the problem with keynesianism is that it's never been tried, and it never will be. that's because keynes said that during good times the gov't should run surpluses to pay back the debts run up when applying stimulus during slowdowns. but the political system neither wants to cut spending nor raise taxes, so they're happy to run deficits pretty much all the time, under all conditions. the lack of discipline in the political system thus precludes keynesianism.



            in a similar fashion, the lack of moral restraint among private capitalists prevents a free market system from ever being tried. those with money will use it to gain power and manipulate the marketplace. so no free market system can exist in the real world.

            so, in real life, during times of economic contraction or weakness, the fed prints money under the name of "quantitative easing," pushes it out to the banks. meanwhile, in fed research papers addressing hypothetical times of high inflation [coming soon to an economy near you], the fed will restrict or even reverse its money printing under the name of reducing seignorage.

            it seems to me that the we have a kind of monetary keynesianism.

            to reiterate, keynes wanted the government to help regulate the economy through its FISCAL actions over a FULL CYCLE: to engage in deficit spending when the economy slowed or shrank, and to generate offsetting fiscal surpluses when the economy had healthy growth. but politicians being politicians, they don't want to cut spending or increase taxes, so they never generate the surpluses [FISCAL drag] to pay back the deficit spending. and now, because of political paralysis and in reaction to the frightening growth of the deficit, neither can we increase deficit spending [FISCAL stimulus] if the economy remains weak or weakens further.

            since our political process is broken and incapable of sensible economic action, we defer the regulation of the economy to the unelected monetary authorities. they are insulated from the electoral process and less engaged in political posturing, and thus more able to focus on the stability of the financial system.

            in a setting of debt deflation, "quantitative easing" [i.e. money printing] replaces fiscal stimulus since the very possibility of fiscal stimulus is severely restricted by the political system. in similar fashion, the restriction or reversal of seignorage [i.e. the restriction or reversal of money printing] replaces the generation of fiscal surpluses during periods of excessive price rises.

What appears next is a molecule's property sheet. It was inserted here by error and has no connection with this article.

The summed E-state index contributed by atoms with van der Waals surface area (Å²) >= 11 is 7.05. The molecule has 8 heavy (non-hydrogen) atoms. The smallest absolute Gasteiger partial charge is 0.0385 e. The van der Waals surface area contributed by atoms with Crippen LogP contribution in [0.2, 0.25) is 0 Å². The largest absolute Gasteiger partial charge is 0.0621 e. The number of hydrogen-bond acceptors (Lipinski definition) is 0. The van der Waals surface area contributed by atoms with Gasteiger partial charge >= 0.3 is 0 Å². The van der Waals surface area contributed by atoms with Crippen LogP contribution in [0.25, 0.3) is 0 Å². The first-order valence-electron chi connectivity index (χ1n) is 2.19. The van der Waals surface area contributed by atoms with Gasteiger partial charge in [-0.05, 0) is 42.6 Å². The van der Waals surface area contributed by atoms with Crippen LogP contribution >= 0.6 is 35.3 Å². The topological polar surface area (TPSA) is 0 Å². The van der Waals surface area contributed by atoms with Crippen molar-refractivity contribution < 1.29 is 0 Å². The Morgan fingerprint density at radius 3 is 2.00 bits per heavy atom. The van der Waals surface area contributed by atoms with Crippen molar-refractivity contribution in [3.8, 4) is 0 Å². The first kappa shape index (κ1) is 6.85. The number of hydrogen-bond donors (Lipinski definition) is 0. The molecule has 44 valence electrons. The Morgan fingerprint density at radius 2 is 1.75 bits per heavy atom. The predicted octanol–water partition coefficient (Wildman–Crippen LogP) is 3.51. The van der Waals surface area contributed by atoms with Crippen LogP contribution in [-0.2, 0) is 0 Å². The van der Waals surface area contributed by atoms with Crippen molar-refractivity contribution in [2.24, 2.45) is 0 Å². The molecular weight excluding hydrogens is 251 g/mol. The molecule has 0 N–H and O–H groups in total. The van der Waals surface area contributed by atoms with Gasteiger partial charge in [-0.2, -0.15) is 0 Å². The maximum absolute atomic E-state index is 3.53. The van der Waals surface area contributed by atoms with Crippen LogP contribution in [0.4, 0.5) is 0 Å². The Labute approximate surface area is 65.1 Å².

we have a system of monetary [as opposed to fiscal] keynesianism.

            ej explains it in his answer to your question...


            where's the guest column?

            Comment


            • #7
              Re: monetary - not fiscal - keynesianism

              Originally posted by metalman View Post

              where's the guest column?
              well, it ain't news, metalman. i declared myself a guest. which area would you suggest as more appropriate in the future? and should i assume that your reply is official policy?
              Last edited by jk; 12-28-10, 10:46 PM.

              Comment


              • #8
                Re: monetary - not fiscal - keynesianism

                Originally posted by jk View Post
                well, it ain't news, metalman. i declared myself a guest. which area would you suggest as more appropriate in the future? and should i assume that your reply is official policy?
                you're not a guest... you're jk!

                big hug to ya...

                Comment


                • #9
                  Re: monetary - not fiscal - keynesianism

                  Great post, JK. Come to think of it, even the monetary keynesianism hasn't gone so well ... in the same way that fiscal keynesianism lost its symmetry, so had monetary policy under the Greenspan Fed. The tightening was weak while the easing was strong. That's why the Fed ultimately found itself bumping up against the zero bound; rates kept coming down more than they went up.

                  Unfortunately, at this point we're fast running out of kinds of keynesianism to try...
                  Finster
                  ...